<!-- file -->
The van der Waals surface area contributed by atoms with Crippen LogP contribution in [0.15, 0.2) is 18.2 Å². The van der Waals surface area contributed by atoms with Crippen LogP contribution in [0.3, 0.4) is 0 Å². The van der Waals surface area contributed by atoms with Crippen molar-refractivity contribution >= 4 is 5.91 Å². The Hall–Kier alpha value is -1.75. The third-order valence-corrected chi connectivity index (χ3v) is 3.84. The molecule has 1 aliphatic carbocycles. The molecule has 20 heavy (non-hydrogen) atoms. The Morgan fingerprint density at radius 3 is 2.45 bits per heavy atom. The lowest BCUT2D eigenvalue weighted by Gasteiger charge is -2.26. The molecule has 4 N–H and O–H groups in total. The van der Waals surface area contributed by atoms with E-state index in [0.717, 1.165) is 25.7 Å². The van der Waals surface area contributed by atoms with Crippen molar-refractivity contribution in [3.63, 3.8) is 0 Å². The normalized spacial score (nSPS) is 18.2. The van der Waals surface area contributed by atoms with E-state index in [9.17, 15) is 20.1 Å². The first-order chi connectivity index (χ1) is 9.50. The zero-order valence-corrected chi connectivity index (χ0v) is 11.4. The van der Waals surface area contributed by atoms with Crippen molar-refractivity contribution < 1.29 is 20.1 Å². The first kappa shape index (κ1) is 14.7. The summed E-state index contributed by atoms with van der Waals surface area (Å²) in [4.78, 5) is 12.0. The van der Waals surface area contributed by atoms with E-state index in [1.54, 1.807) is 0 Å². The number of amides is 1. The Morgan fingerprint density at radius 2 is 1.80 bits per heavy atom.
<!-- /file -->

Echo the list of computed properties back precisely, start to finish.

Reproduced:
The van der Waals surface area contributed by atoms with Crippen LogP contribution in [0.15, 0.2) is 18.2 Å². The van der Waals surface area contributed by atoms with Crippen LogP contribution in [0.3, 0.4) is 0 Å². The van der Waals surface area contributed by atoms with Crippen molar-refractivity contribution >= 4 is 5.91 Å². The Hall–Kier alpha value is -1.75. The third-order valence-corrected chi connectivity index (χ3v) is 3.84. The molecule has 1 aliphatic carbocycles. The molecule has 20 heavy (non-hydrogen) atoms. The Morgan fingerprint density at radius 3 is 2.45 bits per heavy atom. The lowest BCUT2D eigenvalue weighted by Gasteiger charge is -2.26. The molecule has 4 N–H and O–H groups in total. The van der Waals surface area contributed by atoms with E-state index in [0.717, 1.165) is 25.7 Å². The van der Waals surface area contributed by atoms with Crippen molar-refractivity contribution in [3.63, 3.8) is 0 Å². The normalized spacial score (nSPS) is 18.2. The van der Waals surface area contributed by atoms with E-state index in [9.17, 15) is 20.1 Å². The first-order chi connectivity index (χ1) is 9.50. The zero-order valence-corrected chi connectivity index (χ0v) is 11.4. The van der Waals surface area contributed by atoms with Crippen molar-refractivity contribution < 1.29 is 20.1 Å². The first kappa shape index (κ1) is 14.7. The summed E-state index contributed by atoms with van der Waals surface area (Å²) in [4.78, 5) is 12.0. The van der Waals surface area contributed by atoms with E-state index in [1.54, 1.807) is 0 Å². The number of amides is 1. The Morgan fingerprint density at radius 2 is 1.80 bits per heavy atom.